“Meticulous attention should be paid to the special relations and obligations of public servants to the public itself and to the Government,” said President Franklin Roosevelt. “The process of collective bargaining, as usually understood, cannot be transplanted into the public service.”
We have some great government employees here in Iowa, but Roosevelt’s words ring true today. In the private sector, if a union demands too much in compensation, they risk bankrupting their workers’ company hurting employees in the process. This, unfortunately, isn’t the case in our state’s government. Today, Iowans are forced to pay higher taxes to fund these unions demands. Unlike private sector unions, whose workers are able to bargain for profits they help to create, state workers don’t generate profits. They just negotiate for more of our tax money through programs like public pensions and collective bargaining.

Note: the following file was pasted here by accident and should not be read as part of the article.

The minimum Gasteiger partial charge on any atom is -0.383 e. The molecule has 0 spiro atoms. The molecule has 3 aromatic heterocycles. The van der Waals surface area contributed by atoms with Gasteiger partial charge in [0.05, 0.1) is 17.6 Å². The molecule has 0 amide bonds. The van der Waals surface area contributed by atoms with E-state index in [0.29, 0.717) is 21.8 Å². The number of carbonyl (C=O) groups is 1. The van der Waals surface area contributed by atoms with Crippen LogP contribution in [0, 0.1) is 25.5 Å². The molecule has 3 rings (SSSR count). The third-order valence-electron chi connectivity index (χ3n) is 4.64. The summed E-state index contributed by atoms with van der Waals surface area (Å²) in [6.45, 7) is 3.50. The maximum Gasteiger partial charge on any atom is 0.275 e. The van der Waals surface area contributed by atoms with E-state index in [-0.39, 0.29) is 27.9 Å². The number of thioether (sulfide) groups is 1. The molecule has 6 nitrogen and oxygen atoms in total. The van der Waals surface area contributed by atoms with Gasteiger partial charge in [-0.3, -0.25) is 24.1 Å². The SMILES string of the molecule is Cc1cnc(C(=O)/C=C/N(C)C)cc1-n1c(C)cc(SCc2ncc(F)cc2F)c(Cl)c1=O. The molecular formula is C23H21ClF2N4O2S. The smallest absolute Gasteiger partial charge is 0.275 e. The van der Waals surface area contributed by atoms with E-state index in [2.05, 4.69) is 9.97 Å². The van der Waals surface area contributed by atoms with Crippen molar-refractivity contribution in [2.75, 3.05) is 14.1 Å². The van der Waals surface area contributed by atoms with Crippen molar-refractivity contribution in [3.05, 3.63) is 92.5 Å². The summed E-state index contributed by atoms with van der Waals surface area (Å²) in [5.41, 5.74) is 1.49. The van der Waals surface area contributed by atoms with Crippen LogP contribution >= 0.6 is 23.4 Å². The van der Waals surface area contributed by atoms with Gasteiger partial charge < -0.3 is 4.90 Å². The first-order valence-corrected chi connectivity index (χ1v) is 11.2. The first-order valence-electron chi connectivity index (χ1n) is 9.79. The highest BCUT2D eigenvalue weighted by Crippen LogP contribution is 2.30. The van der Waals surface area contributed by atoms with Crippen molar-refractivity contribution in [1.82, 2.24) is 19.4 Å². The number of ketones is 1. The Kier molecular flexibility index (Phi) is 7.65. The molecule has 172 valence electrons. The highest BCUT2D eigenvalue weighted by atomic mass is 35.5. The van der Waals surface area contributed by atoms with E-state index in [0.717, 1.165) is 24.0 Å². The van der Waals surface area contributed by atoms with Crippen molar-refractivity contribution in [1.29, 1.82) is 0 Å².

It’s time our lawmakers restructure state employment to protect the state budget and the taxpayers that provide the revenue. These reforms should aim to create long-term stability for state employees, Iowa citizens and our private sector businesses. They should protect the essential functions of state government while eliminating efforts that are better left to the private economy.
And it’s not all about cost. The disparity between public sector compensation and private sector compensation for comparable work is massive – creating an unfair burden on state taxpayers. Moreover, Iowa’s public pensions are woefully underfunded, leaving future generations to pay for the burden of meeting the state’s obligation to retired public sector workers.